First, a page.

News: In context of SARS-Cov-19, large CA school systems promoted early literacy program
Alameda, Los Angeles, and San Diego schools adopted instructional practices to help students who may have trouble developing early early reading skills.
According to Betty Márquez Rosales of EdSource, evidence about faltering early literacy skills led local education agencies to test a pilot program to boost literacy competence among young children. As a result of the success of the pilot study, large California LEAs (Alameda, Los Angeles, and San Diego) will implement the special program or other programs on a broader basis in the coming school year.
The program used in LA, called “PRIDE,” apparently is the property of a company that advocates use of materials and practices related to what is known as the Orton-Gillingham method. The Orton-Gillingham approach is predicated on intensive instruction in letter-sound relationships and is often called "multi-sensory." The multi-sensory appellation refers to learners (a) seeing (i.e., visual) a letter and saying (auditory) the sound associated with it and (b) hearing (auditory) the sound and writing (kinesthetic) the letter.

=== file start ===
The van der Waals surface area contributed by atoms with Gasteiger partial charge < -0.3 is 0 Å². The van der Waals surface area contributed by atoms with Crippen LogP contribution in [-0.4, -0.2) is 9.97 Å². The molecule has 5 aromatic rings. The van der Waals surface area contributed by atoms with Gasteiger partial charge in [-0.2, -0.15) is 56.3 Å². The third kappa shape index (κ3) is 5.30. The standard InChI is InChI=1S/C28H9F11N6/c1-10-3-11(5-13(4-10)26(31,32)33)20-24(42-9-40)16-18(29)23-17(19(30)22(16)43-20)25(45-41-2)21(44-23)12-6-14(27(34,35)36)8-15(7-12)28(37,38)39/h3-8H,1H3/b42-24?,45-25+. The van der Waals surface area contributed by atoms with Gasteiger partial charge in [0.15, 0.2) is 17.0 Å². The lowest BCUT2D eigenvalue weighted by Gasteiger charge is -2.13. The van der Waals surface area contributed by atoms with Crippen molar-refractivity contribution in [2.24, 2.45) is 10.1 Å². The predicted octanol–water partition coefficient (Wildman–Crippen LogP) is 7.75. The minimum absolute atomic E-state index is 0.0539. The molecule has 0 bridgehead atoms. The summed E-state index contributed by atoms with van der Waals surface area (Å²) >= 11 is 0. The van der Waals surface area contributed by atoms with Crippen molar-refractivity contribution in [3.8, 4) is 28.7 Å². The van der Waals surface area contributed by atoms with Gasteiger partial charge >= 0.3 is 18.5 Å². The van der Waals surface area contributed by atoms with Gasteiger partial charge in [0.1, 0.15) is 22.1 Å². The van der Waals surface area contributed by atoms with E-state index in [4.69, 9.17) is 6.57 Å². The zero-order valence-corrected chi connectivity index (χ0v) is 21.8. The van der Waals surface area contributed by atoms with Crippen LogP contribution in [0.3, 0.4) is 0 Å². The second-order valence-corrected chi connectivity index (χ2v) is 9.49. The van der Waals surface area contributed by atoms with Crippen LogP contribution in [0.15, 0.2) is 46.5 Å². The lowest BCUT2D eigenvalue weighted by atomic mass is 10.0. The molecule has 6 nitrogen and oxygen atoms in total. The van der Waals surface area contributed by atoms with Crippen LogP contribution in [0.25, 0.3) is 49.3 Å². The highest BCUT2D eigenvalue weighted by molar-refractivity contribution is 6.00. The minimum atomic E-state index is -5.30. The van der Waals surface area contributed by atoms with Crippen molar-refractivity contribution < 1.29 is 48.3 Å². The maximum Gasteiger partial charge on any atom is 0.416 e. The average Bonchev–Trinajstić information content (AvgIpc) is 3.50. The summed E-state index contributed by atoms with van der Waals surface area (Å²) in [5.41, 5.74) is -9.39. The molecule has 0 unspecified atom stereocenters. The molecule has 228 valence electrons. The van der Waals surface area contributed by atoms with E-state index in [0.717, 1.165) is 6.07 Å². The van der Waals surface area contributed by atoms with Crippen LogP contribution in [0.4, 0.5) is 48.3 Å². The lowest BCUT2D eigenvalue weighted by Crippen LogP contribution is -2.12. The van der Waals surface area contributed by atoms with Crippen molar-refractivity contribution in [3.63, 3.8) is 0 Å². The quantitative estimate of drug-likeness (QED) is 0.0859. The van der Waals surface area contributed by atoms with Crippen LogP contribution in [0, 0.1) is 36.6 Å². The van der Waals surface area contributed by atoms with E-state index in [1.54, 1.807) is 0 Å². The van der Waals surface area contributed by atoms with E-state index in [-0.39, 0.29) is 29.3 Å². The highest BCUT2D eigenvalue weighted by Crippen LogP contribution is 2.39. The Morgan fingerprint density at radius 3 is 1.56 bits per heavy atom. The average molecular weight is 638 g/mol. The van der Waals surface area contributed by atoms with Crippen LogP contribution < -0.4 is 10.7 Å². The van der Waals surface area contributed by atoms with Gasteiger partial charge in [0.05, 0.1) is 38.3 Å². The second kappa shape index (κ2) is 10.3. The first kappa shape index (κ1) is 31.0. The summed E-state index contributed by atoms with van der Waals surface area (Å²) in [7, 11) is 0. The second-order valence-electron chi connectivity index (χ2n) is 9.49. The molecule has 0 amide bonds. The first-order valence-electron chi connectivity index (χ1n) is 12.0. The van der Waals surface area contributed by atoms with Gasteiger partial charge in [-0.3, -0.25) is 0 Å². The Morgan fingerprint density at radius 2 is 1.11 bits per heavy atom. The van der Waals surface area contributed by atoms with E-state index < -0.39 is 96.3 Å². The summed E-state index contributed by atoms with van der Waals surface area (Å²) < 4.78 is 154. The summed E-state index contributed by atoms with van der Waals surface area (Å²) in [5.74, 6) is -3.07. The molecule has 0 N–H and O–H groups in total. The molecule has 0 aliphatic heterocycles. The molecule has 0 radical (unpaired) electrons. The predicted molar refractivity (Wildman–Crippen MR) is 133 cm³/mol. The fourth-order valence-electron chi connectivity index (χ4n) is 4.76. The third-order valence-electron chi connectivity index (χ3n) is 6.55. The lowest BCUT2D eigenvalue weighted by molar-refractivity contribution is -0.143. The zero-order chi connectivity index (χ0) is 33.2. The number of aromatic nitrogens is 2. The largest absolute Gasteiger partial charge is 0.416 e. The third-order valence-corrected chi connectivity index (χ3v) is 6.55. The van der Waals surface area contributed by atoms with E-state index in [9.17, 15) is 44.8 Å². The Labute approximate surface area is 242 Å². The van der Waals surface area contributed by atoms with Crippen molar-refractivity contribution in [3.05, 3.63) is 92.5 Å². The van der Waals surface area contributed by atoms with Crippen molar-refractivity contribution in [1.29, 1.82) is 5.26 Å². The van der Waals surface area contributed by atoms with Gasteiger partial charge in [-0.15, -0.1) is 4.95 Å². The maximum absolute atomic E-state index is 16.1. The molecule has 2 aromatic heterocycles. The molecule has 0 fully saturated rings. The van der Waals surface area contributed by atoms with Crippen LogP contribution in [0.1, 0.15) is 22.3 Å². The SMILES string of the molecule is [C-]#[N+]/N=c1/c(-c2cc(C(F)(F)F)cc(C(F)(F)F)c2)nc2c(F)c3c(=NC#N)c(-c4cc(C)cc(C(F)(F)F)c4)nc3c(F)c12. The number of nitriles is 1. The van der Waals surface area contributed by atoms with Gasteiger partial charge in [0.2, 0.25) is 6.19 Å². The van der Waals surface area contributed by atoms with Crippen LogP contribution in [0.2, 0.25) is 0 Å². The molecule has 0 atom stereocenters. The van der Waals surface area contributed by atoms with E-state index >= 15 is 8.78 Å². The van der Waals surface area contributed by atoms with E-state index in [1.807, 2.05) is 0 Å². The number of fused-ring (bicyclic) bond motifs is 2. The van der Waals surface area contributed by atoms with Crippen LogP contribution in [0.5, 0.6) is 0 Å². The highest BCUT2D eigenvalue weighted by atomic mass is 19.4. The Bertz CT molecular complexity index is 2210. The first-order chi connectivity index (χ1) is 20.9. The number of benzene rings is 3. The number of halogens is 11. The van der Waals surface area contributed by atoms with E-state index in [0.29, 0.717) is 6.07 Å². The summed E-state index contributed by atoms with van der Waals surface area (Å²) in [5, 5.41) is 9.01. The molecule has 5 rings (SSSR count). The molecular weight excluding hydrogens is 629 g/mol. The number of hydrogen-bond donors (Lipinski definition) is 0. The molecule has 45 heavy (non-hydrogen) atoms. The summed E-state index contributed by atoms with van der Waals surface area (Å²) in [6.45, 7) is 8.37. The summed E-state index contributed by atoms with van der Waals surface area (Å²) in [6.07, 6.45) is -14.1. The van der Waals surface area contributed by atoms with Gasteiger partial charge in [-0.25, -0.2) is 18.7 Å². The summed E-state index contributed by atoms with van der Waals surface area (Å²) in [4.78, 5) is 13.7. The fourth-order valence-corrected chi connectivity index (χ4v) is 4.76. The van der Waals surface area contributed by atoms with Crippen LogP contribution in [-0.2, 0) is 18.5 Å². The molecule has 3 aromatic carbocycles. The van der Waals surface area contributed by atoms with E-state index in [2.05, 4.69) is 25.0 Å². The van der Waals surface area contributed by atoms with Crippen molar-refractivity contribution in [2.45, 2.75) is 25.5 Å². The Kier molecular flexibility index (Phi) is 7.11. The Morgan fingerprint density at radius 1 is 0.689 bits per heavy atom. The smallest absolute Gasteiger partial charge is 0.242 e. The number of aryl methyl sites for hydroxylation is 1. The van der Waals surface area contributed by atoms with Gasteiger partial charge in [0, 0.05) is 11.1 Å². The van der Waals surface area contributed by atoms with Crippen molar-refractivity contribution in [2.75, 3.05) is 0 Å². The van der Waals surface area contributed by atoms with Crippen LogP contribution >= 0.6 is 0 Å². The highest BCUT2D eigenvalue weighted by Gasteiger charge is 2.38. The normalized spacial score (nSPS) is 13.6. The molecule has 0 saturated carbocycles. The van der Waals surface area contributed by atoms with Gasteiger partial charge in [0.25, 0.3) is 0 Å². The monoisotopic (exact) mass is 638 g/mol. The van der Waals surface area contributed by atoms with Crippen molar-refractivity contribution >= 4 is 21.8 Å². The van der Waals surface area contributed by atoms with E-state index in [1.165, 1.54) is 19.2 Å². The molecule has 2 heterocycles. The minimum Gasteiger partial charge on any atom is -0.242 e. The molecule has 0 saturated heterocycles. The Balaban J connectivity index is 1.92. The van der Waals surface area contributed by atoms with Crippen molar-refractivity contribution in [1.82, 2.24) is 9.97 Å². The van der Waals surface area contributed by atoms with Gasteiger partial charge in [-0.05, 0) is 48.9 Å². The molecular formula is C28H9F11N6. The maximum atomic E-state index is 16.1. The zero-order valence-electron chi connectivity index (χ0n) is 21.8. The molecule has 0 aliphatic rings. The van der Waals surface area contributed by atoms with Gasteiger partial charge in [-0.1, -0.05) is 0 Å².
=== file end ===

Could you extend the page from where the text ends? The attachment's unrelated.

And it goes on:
Of course, there are many other features of Orton-Gillingham methods. For example, children learn cursive writing early on, on the theory that cursive makes it harder to "reverse letters" or employ "mirror writing"—Dr. Orton's "strephosymbolia" or "twisted characters." Gillingham and Stillman, around 1940, presented the clasic treatment of the venerable approach. I learned it from the 1960 edition, and I think it's now in an 8th or 9th edition; the manual from which I learned about it had an introduction that explained problems with modern (at that time) reading instruction practices—an introduction that I imagined at that time would be a considerate way to explain to older students why I was going to make them revert to learning letters and sounds.
Readers should note that a forthcoming article in Exceptional Children examines the research evidence about the effectiveness of Orton-Gillingham methods. Stevens et al (2021) reported results that ardent advocates of those methods will probably find somewhat disappointing. (Disclosure: I currently serve as co-editor of Exceptional Children.)
Gillingham, A., & Stillman, B. (1940). Remedial training for children with specific disability in reading, spelling, and penmanship. Sackett & Wilhelms.
Stevens, E. A., Austin, C., Moore, C., Scammacca, N., Boucher, A. N., & Vaughn, S. (2021). Current state of the evidence: Examining the effects of Orton-Gillingham reading interventions for students with or a risk for word-level reading disabilities. Exceptional Children, 87(4). https://doi.org/10.1177/0014402921993406